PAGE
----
Instead of listening to my reasoning, he immediately blurted out, “I don’t want to live in the Asian ghetto!“
What The Hell Did He Just Say?
I was dumbfounded and offended. Here was my younger colleague, a 29-year-old guy renting a dumpy place in the worst part of San Francisco (the Tenderloin), telling me, an Asian-American guy he didn’t want to live in an “Asian ghetto.”
Yes, there is a higher population of Asians and Asian-Americans on the west side of San Francisco. Asians make up roughly 33% of the entire San Francisco population. However, he might as well have said all of San Francisco was a ghetto since the combined minority population is a majority.
Only an idiot (or perhaps a racist) would think that owning a $1M – $1.5M home was considered a ghetto. Remember, he couldn’t even afford to rent a nice place in a safe neighborhood. I guess when you have low emotional intelligence, you feel it’s OK to ask for advice from a guy and insult his race at the same time.
After this exchange, I no longer wanted to speak to him about non-work stuff or give him any advice. Our relationship was strained because he clearly had no idea how insulting he was.
A Follow Up Request
A year later, he joined a competing firm for a raise and a promotion. I wished him well. Then about 1.5 years later, he decided to leave his cushy job and try and start something of his own, an online marketplace for loans.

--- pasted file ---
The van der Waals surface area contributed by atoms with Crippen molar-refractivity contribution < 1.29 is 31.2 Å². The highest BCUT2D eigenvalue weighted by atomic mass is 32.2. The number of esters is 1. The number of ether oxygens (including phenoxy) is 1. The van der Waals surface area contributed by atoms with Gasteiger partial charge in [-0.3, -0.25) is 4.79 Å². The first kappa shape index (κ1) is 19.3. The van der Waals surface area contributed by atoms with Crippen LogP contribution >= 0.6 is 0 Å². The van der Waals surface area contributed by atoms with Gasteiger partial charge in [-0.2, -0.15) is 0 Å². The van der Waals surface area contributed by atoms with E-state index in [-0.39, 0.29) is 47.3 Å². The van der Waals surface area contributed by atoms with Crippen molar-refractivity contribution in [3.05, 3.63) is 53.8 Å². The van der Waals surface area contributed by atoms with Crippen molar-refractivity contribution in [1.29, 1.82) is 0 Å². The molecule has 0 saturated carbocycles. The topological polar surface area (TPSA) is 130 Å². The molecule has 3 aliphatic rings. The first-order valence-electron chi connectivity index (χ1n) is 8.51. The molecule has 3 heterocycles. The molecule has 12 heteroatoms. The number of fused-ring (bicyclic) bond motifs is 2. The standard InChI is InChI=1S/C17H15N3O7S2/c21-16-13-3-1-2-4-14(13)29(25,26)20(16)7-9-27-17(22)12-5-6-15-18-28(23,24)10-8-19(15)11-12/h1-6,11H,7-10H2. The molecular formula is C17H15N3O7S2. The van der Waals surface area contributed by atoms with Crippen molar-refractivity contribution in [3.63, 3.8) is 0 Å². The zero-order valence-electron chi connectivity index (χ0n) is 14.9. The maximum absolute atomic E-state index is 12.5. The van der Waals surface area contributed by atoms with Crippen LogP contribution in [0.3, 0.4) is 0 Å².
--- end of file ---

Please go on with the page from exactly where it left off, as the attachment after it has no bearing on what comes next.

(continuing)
We hadn’t kept in touch in over a year when he suddenly reached out and asked me if I could help promote his product. Usually, when you want something, you should try to at least make some small talk.
Instead of getting straight to business, I asked him what he had been doing since we last spoke and whether he had finally bought his dream property in Oakland.
Nope. He said he was still renting and told me he has been busy trying to recruit people to build his company with another old colleague.
At the end of the day, I told him I wasn’t interested in promoting his product at the moment because it was too new. But he pumped me hard for information anyway.
Further, I kept thinking in the back of my head, why would you want an Asian person living in the Asian ghetto to give your company a great boost anyway? That would be illogical!
If only he had made efforts to keep in touch before an ask and not insult me and my people. Maybe things would be different today. Oh, and if he had bought property back in 2013, his property would be worth ~70% more today. There’s always the next life I guess.
Example #3: A Hard Sell For Windows
After buying an old home, one of my favorite things to spend money on to improve the value of a home is new windows. So I asked a window vendor to come over and give me an estimate for nine windows.
He said he worked with multiple brands of windows. I told him I had some Milgard windows installed in my old house and I really liked them.
He proceeded to tell me how this no-name brand called Anlin was better than Milgard, making me feel bad for purchasing Milgard windows. He went on to highlight various reasons why his Anlin windows were better than Milgard windows. The thing is, I love my Milgard windows. They look good, work well, and are good value.